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HomeGeopolitical CompassWest & Centeral AsiaSETA Security Radar: Turkey’s Geopolitical Landscape in 2020

SETA Security Radar: Turkey’s Geopolitical Landscape in 2020

Authors: Murat Aslan, Bilgehan Öztürk, Rıfat Öncel, Ümit Tetik, Ömer Özkizilcik, Sibel Düz, and Nur Günay

Affiliation: SETA 

Organization/Publisher: SETA

Date/Place: 2020, Istanbul. Turkey

Type of Literature: Report

Number of Pages: 69

Link: https://setav.org/en/assets/uploads/2020/01/R151En.pdf

Keywords: Turkish Security, Turkish Geopolitical Risks, PKK, PYD

Brief:

This report was commissioned to anticipate geopolitical risks that afflict Turkey`s national security in 2020. By selecting significant conflict areas—from the conflict in Syria to the dispute in Eastern Mediterranean, and from fighting PKK to the fluctuating relationships of Turkey with the US and Russia – the report concludes that the security risks are likely to persist in the coming term. While a multitude of political, economic and military considerations influenced the Turkish security in 2019, 2020 will be a year of escalating tensions between Turkey and terrorist organizations in east-southern borders and the Gas Forum countries (EMGF) in the eastern region of the Mediterranean basin. Despite the capacity and advanced military technology that Turkey used to contain the risks emanating from its borders with Syria and Iraq, as well as the Turkish naval power deployed in the Mediterranean, the different stances of Russia and the US in both regions have complicated Turkey’s national security concerns. While the convergent agreement upon fighting DAESH in Syria and Iraq was the main concern for Turkey and the US, Turkey disagreed with the US over America’s support of PYD and Gas forum countries. This disagreement is likely to dominate the relationships between the two countries. Despite the convergence between Russia and Turkey upon several issues including security cooperation, economy, tourism, etc. the main divergence remains over Syria. If the previous agreements between the two countries over Syria reach any deadlock, the situation is likely to lead to a face-off.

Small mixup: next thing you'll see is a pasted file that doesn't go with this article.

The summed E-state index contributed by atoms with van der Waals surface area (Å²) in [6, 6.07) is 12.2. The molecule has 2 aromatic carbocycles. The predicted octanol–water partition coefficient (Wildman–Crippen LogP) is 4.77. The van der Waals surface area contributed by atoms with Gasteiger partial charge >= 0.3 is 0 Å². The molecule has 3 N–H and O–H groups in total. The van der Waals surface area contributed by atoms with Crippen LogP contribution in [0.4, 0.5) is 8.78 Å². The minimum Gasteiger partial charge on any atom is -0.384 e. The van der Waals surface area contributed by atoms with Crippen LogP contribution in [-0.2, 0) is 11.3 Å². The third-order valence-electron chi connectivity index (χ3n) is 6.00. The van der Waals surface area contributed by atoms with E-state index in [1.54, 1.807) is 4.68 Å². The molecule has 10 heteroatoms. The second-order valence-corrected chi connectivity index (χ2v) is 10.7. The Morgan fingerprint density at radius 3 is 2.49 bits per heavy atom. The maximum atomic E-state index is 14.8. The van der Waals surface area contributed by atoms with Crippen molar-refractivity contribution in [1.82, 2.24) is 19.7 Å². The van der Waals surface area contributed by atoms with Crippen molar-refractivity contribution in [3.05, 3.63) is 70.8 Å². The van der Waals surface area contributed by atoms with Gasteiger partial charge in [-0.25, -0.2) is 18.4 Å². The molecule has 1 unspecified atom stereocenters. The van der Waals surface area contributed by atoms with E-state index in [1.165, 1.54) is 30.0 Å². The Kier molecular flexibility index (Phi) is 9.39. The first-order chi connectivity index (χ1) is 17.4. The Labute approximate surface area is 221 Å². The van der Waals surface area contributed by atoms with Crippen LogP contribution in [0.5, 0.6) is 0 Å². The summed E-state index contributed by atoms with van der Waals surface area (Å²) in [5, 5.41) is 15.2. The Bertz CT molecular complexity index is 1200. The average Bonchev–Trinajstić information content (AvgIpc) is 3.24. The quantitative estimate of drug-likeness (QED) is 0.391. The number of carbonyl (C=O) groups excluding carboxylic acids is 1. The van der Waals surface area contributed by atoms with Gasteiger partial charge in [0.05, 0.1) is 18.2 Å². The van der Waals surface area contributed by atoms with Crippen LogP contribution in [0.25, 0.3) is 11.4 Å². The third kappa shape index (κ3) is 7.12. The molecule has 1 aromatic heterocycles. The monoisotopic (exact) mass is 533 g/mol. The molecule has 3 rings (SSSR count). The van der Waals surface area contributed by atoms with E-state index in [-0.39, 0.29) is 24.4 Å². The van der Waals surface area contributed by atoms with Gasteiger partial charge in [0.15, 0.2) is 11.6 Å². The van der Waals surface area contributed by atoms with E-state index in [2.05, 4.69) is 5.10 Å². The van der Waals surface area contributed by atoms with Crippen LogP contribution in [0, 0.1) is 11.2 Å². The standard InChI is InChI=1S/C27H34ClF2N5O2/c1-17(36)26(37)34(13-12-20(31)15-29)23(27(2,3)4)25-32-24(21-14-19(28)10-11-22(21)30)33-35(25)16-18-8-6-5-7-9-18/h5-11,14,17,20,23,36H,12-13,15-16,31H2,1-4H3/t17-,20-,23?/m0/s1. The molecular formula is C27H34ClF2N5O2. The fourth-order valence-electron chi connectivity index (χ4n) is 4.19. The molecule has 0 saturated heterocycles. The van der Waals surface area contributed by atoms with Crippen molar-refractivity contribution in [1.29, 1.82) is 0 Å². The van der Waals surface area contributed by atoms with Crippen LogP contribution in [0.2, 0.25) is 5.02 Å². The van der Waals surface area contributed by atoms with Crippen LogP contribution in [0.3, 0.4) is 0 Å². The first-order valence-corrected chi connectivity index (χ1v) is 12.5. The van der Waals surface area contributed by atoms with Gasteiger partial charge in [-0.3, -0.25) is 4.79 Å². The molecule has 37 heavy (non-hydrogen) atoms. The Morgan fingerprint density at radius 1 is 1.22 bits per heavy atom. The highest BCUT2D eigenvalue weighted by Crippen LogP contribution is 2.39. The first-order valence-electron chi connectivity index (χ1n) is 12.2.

By: Imad Atoui, CIGA Research Associate

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